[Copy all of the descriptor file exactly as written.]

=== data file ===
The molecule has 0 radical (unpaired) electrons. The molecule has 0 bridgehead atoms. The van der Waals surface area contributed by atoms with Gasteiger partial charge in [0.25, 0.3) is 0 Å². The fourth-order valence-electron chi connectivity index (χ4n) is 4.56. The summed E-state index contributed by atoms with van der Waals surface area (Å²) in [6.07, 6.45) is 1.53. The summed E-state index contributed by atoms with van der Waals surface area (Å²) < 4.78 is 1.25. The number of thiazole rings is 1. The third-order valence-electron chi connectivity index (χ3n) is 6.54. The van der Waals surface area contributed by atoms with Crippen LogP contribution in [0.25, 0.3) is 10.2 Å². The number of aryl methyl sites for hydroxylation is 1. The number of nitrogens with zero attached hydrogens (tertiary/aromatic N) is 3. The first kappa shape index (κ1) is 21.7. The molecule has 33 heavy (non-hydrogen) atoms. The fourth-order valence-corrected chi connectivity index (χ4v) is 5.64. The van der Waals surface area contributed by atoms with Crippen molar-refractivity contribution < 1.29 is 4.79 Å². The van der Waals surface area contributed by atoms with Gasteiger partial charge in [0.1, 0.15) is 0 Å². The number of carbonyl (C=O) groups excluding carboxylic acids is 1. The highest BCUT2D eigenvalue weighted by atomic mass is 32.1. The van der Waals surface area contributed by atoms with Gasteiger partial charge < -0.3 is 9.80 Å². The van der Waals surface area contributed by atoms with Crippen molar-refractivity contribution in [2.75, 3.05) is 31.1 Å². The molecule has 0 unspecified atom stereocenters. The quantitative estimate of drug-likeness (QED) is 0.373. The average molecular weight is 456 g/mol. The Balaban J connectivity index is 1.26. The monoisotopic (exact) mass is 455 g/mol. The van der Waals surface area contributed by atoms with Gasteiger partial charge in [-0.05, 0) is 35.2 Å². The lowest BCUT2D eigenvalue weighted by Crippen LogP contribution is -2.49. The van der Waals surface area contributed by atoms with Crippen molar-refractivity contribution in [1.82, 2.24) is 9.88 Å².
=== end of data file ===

The molecule has 0 radical (unpaired) electrons. The molecule has 0 bridgehead atoms. The van der Waals surface area contributed by atoms with Gasteiger partial charge in [0.25, 0.3) is 0 Å². The fourth-order valence-electron chi connectivity index (χ4n) is 4.56. The summed E-state index contributed by atoms with van der Waals surface area (Å²) in [6.07, 6.45) is 1.53. The summed E-state index contributed by atoms with van der Waals surface area (Å²) < 4.78 is 1.25. The number of thiazole rings is 1. The third-order valence-electron chi connectivity index (χ3n) is 6.54. The van der Waals surface area contributed by atoms with Crippen LogP contribution in [0.25, 0.3) is 10.2 Å². The number of aryl methyl sites for hydroxylation is 1. The number of nitrogens with zero attached hydrogens (tertiary/aromatic N) is 3. The first kappa shape index (κ1) is 21.7. The molecule has 33 heavy (non-hydrogen) atoms. The fourth-order valence-corrected chi connectivity index (χ4v) is 5.64. The van der Waals surface area contributed by atoms with Crippen molar-refractivity contribution < 1.29 is 4.79 Å². The van der Waals surface area contributed by atoms with Gasteiger partial charge in [0.1, 0.15) is 0 Å². The number of carbonyl (C=O) groups excluding carboxylic acids is 1. The highest BCUT2D eigenvalue weighted by atomic mass is 32.1. The van der Waals surface area contributed by atoms with Gasteiger partial charge < -0.3 is 9.80 Å². The van der Waals surface area contributed by atoms with Crippen molar-refractivity contribution in [2.75, 3.05) is 31.1 Å². The molecule has 0 unspecified atom stereocenters. The quantitative estimate of drug-likeness (QED) is 0.373. The average molecular weight is 456 g/mol. The Balaban J connectivity index is 1.26. The monoisotopic (exact) mass is 455 g/mol. The van der Waals surface area contributed by atoms with Gasteiger partial charge in [-0.05, 0) is 35.2 Å². The lowest BCUT2D eigenvalue weighted by Crippen LogP contribution is -2.49. The van der Waals surface area contributed by atoms with Crippen molar-refractivity contribution in [1.82, 2.24) is 9.88 Å².